News and Events

28. February 2022

Digital, diverse, and integrated

Diversity in two exciting digital tools

O. Aktas, A. Sarauer, H.-H. Bode © WISTA Management GmbH
Olga Aktas, Aaliyah Sarauer, and Hans-Hermann Bode (from left to right) make people fit for living in Germany © WISTA Management GmbH

Diversity in two exciting digital tools: Open Deutsch, based at the Charlottenburg Innovation Centre (CHIC), combines learning German with integration. Inclusify is also a digital tool. Developed by the Federal Institute for Materials Research and Testing (BAM), it is an application for raising diversity awareness.

Olga Aktas has three university degrees: A PR degree from Russia; communication, media studies, and German as a foreign language from Germany. Aktas, who has been living here for nine years, tells her story: “When I came her first, I didn’t know who to turn to and how to apply for a tax ID number and health insurance. Officialese German is really hard.” She started thinking about how to solve this problem and founded Open German in early 2020. The digital guidelines are now available online.

It all started with OER, a collection of “open educational resources.” For these, Olga Aktas’ team received the “Berliner Startup Stipendium,” a start-up grant. Their goal: Making education free and providing German teachers abroad with free-of-charge access to materials on learning German. Digital access, of course!

The customers of Open Deutsch come predominantly from the B2B sector: German companies that are looking for talent from inside and outside of Germany but with an immigration background. Language schools find these international high-skilled workers and get the software for teaching from Open Deutsch. Education quality is safeguarded by using the software. This is especially important outside of Germany because the teachers there are often non-native speakers.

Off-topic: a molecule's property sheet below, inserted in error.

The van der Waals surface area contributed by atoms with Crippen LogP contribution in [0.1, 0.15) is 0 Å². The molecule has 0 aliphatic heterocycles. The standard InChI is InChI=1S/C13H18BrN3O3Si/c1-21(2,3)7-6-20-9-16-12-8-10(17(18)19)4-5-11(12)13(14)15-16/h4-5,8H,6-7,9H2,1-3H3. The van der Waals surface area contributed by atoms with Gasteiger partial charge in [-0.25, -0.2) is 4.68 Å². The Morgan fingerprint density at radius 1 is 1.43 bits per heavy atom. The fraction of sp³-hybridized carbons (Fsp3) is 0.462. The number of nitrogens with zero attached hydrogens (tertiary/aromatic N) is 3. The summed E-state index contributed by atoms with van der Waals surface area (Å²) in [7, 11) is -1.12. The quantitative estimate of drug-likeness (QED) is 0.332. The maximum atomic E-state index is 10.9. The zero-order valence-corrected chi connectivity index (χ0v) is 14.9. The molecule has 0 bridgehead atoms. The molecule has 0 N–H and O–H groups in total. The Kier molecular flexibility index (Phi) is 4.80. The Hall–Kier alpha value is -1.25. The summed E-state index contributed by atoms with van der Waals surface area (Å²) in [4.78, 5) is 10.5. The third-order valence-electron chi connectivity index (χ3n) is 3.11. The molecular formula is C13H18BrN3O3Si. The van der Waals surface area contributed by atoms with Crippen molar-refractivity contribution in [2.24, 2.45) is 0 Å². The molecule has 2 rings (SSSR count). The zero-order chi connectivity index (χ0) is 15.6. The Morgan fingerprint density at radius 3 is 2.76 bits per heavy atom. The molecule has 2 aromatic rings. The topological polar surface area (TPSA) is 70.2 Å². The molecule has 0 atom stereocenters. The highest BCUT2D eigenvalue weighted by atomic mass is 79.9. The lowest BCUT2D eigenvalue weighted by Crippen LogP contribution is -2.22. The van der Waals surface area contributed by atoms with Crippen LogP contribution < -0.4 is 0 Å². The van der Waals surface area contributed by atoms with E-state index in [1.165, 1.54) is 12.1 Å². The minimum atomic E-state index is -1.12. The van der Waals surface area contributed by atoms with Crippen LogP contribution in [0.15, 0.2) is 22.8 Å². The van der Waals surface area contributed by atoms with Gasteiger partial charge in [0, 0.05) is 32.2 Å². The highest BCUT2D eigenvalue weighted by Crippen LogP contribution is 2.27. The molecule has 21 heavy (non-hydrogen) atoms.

On the one hand, Open Deutsch acts as a broker. On the other hand, it helps make people fluent in German and to integrate. They have now also published comprehensive guidelines about living in Germany. Click on the “Look for an apartment” section, for example, and you get the most important vocabulary for renting a flat and, additionally, links to search portals and the relevant authorities. Moreover, they provide all the essential forms for registering an apartment in German and English.

 “It’s perfect for HR staff in companies who want to recruit skilled workers from abroad but may not have the knowledge or the resources to take care of their integration,” explains the communication scientist.

In addition to Olga Aktas, four people currently work on her team. Hand-Hermann Bode is her co-founder. “Young, old, straight, gay, with family and without. We’re truly diverse,” says Aktas, chuckling. Now that her product has been developed and tested with partners in Berlin and abroad, the focus is on marketing and education.

“Dear colleagues”—or wait, is that how you say it nowadays? Should I use the female form, too? What about the gender asterisk? How do I go about other diversity-sensitive words? This is an interdisciplinary issue with a very dynamic development.

Guidelines on gender-sensitive language give recommendations on best practices. However, in practice, digital tools are useful because they provide users with concrete formulation suggestions. Another digital tool has now been developed at the Federal Institute for Materials Research and Testing (BAM), generating different formulation suggestions from a range of existing guidelines and glossaries on gender-sensitive language. Julia Sommer, the staff development officer, pulled the strings together. “Our ‘Inclusify’ application works like a translating website.”

Type a sentence into the input field and “Inclusify” automatically suggests changes, much like spell-checking software. “To make people more aware of the underlying diversity issues, every suggestion comes with a brief summary of why a certain term is not diversity-sensitive,” adds Sommer.

“Inclusify” was created as part of a collaboration with DigitalServices4Germany, a government-run software development unit. Together with six other cooperation partners from BAM, a development team of four developed a functioning prototype. It started off with gender-sensitive language. However, through the process of agile software development, it was clear that the prototype would be expanded to cover additional dimensions of diversity.
The software is deployed as open-source freeware. Both the tool and the source code can be accessed and edited without charge. This enables public institutions, associations, schools, and research institutions to get involved and to continue developing it.

Jördis Götz for POTENZIAL

Potenzial – The WISTA Magazine. Edition: Diversity / March 2022